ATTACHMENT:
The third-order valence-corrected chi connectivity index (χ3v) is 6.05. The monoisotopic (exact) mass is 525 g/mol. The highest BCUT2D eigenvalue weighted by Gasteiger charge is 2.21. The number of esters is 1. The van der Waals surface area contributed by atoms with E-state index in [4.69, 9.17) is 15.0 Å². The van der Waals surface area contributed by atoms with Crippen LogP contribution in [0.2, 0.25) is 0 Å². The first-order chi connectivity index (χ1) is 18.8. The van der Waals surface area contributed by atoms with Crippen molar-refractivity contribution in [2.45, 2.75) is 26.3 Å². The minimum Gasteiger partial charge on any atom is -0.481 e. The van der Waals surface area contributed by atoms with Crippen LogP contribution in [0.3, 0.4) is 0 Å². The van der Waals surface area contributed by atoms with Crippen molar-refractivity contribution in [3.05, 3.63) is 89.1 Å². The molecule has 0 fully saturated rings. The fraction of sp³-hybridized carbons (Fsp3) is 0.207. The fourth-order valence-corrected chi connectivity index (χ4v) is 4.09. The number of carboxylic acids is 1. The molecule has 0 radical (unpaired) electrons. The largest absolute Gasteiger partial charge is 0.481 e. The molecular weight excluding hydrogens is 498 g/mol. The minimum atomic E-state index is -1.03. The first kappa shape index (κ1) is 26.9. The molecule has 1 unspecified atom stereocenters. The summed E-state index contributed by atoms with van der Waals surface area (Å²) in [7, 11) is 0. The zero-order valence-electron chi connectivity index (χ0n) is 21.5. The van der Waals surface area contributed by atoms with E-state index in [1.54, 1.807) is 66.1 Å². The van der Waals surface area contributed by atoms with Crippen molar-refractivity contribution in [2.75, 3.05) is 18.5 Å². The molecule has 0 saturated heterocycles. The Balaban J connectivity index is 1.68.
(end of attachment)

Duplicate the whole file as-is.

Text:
The third-order valence-corrected chi connectivity index (χ3v) is 6.05. The monoisotopic (exact) mass is 525 g/mol. The highest BCUT2D eigenvalue weighted by Gasteiger charge is 2.21. The number of esters is 1. The van der Waals surface area contributed by atoms with E-state index in [4.69, 9.17) is 15.0 Å². The van der Waals surface area contributed by atoms with Crippen LogP contribution in [0.2, 0.25) is 0 Å². The first-order chi connectivity index (χ1) is 18.8. The van der Waals surface area contributed by atoms with Crippen molar-refractivity contribution in [2.45, 2.75) is 26.3 Å². The minimum Gasteiger partial charge on any atom is -0.481 e. The van der Waals surface area contributed by atoms with Crippen LogP contribution in [0.3, 0.4) is 0 Å². The van der Waals surface area contributed by atoms with Crippen molar-refractivity contribution in [3.05, 3.63) is 89.1 Å². The molecule has 0 fully saturated rings. The fraction of sp³-hybridized carbons (Fsp3) is 0.207. The fourth-order valence-corrected chi connectivity index (χ4v) is 4.09. The number of carboxylic acids is 1. The molecule has 0 radical (unpaired) electrons. The largest absolute Gasteiger partial charge is 0.481 e. The molecular weight excluding hydrogens is 498 g/mol. The minimum atomic E-state index is -1.03. The first kappa shape index (κ1) is 26.9. The molecule has 1 unspecified atom stereocenters. The summed E-state index contributed by atoms with van der Waals surface area (Å²) in [7, 11) is 0. The zero-order valence-electron chi connectivity index (χ0n) is 21.5. The van der Waals surface area contributed by atoms with E-state index in [1.54, 1.807) is 66.1 Å². The van der Waals surface area contributed by atoms with Crippen molar-refractivity contribution in [2.75, 3.05) is 18.5 Å². The molecule has 0 saturated heterocycles. The Balaban J connectivity index is 1.68.